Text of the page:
Based on my discussions with different people, there is no homogenous voice about how people see the vote among either the landless (Blacks) or the landed (white) elite.
I have heard Black small-scale famers saying that if not followed up, “this move will be troubling”. I have seen white landowners laughing at me when I asked about land expropriation — not taking it seriously — as well as commercial farmers saying “let them try and come to my land. I will shoot them to death.”
But I have also heard both Black and white people opining that land redistribution is the needed measure to solve historical injustice and inequality.
Urgently needed debate
South Africans urgently need a national land debate that is extended to all segments of society to continue the process of rural and agrarian democratisation.
Such a debate must capture as many voices as possible to build a popular national land reform program. This needs to go beyond replacing white capitalist land owners with black capitalist land owners, while also addressing racial discrepancies.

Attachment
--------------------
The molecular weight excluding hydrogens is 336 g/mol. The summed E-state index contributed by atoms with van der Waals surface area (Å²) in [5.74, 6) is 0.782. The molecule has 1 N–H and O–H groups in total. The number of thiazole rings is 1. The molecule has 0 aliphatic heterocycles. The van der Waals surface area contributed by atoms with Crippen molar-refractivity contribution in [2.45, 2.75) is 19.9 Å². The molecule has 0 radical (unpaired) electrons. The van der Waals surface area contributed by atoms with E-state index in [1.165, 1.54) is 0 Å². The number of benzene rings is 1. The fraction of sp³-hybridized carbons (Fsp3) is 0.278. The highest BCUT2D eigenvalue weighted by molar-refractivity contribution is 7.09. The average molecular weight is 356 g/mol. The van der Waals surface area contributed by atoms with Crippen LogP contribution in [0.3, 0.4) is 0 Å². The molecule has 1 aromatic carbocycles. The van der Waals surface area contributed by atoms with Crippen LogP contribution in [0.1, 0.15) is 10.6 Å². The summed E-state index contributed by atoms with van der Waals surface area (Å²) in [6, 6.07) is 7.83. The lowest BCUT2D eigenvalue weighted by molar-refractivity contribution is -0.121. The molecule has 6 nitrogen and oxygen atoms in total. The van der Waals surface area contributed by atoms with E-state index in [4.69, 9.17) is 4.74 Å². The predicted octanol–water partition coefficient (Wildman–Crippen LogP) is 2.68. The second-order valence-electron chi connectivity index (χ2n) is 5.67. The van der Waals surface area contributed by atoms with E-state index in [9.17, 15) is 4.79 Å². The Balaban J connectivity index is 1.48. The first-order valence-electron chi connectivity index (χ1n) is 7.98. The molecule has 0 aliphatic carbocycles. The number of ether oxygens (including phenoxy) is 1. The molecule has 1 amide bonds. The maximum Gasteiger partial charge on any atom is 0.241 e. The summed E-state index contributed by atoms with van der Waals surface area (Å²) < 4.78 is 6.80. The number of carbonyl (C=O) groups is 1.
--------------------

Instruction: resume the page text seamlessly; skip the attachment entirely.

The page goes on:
A resolution of the land question must, however, be in accordance with the needs of those who work and live off the land. This means the destruction of all existing tribal and feudal relations in the rural areas and the nationalisation of the land.
A new division of the land and its management must be undertaken by committees that are democratically elected and answerable to the people.
[Slightly abridged from Pambazuka. Boaventura Monjane is a Mozambican social activist and researcher, whose work focuses on land and agrarian questions, looking at peasant and rural agency in Mozambique, South Africa and Zimbabwe.]
A refugee rally in Sydney in 2017. Photo Zebedee Parkes